The Shooting Coach
The Shooting Coach

THE SCIENCE BEHIND "THE SHOOTING COACH"

Read your shot release, rotation and arch with instant visual feedback with every release of the basketball!

A shooter uses "The Shooting Coach" from the free throw line (or from a stationary perimeter position) to develop the fundamental elements of a proper shot.  The primary fundamental elements that are developed by "The Shooting Coach" are release, rotation, and the measurement of rotation in a set arc pattern.  The ball provides each shooter with the proper hand placement (i.e., pads and finger tips only on the ball, shooting hand index finger and middle finger split the valve stem in a "V" pattern, the off-hand fingers point to the ceiling, and the off-hand and shooting hand thumbs form a "T" pattern) needed to execute a proper shot.  Additionally, "The Shooting Coach" has identifying marks that provide the shooter with release and rotation feedback information relevant to that particular shot.  With that information in hand, the shooter can make the fundamental adjustments necessary to develop the proper release and rotation with every release of the basketball that is shot.

"The Shooting Coach" has a vertical line centered down the middle of the ball.  This line is comprised of two elements:

 

1) WHITE VERTICAL LINE: The white vertical line will help the shooter determine and develop the release element of their shot.  With a correct shooting release, the WHITE VERTICAL LINE will remain VERTICAL.  Players who use off hand, off thumb, or turn their shooting hand will immediately see the basketball release pattern change (i.e., vertical line will wobble or ball will rotate sideways).  This change will not result in the desired release of  a VERTICAL LINE as the ball rotates to the basket.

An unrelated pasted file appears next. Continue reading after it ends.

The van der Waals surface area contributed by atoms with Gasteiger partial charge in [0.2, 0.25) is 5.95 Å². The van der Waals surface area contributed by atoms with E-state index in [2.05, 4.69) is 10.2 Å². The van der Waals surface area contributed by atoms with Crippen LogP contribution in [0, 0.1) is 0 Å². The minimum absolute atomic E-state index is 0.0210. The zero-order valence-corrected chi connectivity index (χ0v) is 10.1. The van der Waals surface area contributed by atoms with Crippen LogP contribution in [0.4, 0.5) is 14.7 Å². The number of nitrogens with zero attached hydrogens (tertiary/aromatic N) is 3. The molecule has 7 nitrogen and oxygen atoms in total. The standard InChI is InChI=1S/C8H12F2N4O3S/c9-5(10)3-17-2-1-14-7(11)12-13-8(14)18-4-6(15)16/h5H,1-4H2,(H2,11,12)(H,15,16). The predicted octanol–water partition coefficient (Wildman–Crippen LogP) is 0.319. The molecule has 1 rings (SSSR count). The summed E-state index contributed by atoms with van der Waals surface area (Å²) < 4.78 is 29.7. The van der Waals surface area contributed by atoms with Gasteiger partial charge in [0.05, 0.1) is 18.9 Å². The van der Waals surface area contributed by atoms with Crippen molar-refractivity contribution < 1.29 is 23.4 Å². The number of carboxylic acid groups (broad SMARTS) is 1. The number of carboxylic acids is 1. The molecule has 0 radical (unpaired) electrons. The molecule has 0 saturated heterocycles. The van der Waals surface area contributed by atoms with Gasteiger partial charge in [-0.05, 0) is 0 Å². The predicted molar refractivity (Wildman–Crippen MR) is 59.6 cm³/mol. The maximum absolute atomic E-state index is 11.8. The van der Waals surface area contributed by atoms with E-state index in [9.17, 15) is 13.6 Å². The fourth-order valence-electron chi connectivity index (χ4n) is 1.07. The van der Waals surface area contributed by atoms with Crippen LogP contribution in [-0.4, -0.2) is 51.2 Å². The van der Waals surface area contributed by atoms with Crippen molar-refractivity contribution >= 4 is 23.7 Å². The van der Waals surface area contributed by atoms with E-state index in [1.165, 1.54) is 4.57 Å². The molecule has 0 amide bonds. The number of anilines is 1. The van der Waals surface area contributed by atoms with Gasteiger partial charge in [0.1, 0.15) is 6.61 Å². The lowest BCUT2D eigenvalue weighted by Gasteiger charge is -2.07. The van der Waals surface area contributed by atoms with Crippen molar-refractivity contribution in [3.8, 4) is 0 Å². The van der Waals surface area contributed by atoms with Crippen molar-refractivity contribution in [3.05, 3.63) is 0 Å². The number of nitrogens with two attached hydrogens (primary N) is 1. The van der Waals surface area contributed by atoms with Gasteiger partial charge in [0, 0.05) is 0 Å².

2) RED AND YELLOW ROTATION RECTANGLES: The center vertical line is also comprised of yellow and red rectangular segments.  These segments help players determine the proper rotation on a basketball when shot.  If a player has proper rotation on a basketball, the yellow and red rectangular segments will blend and turn orange indicating to the shooter proper rotation on the basketball.  Players who do not get enough rotation on the basketball will cause a knuckle ball effect (i.e., shooter will not see colors blend to orange and will still see distinct yellow and red rectangular segments).

The last defining element of the "Shooting Coach" is the white, pink, yellow, and orange quad panel segments.   These panels allow a player to measure how many times the ball rotates in a set arc pattern. 

 

All players set their hands in the proper hand position setting on the white segment known as the starting position (New Version:  Right Hand - White Segment Starting Point and Left Hand - Pink Segment Start Point).  When the shooter shoots "The Shooting Coach" from the free throw line the ball rotates on its way to the basket.  A good shooter typically gets two (the ball rotates twice with TSC going into the basket on the second rotation with the white quad panel facing the shooter) to two and a quarter (the ball rotates two and quarter times with TSC going into the basket on the quarter rotation with the pink quad panel facing the shooter) rotations on the basketball when the player shoots from the free throw line.

On average, a good shooter will cause the ball to rotate one quarter turn (2 panels) about every 2 feet in their arch pattern to the basket (based on proper follow-through).

Contact Us Today!

The Shooting Coach

Basketball Shooting Training Aid

Evansville, IN 47714

 


E-mail: info@myshootingcoach.com

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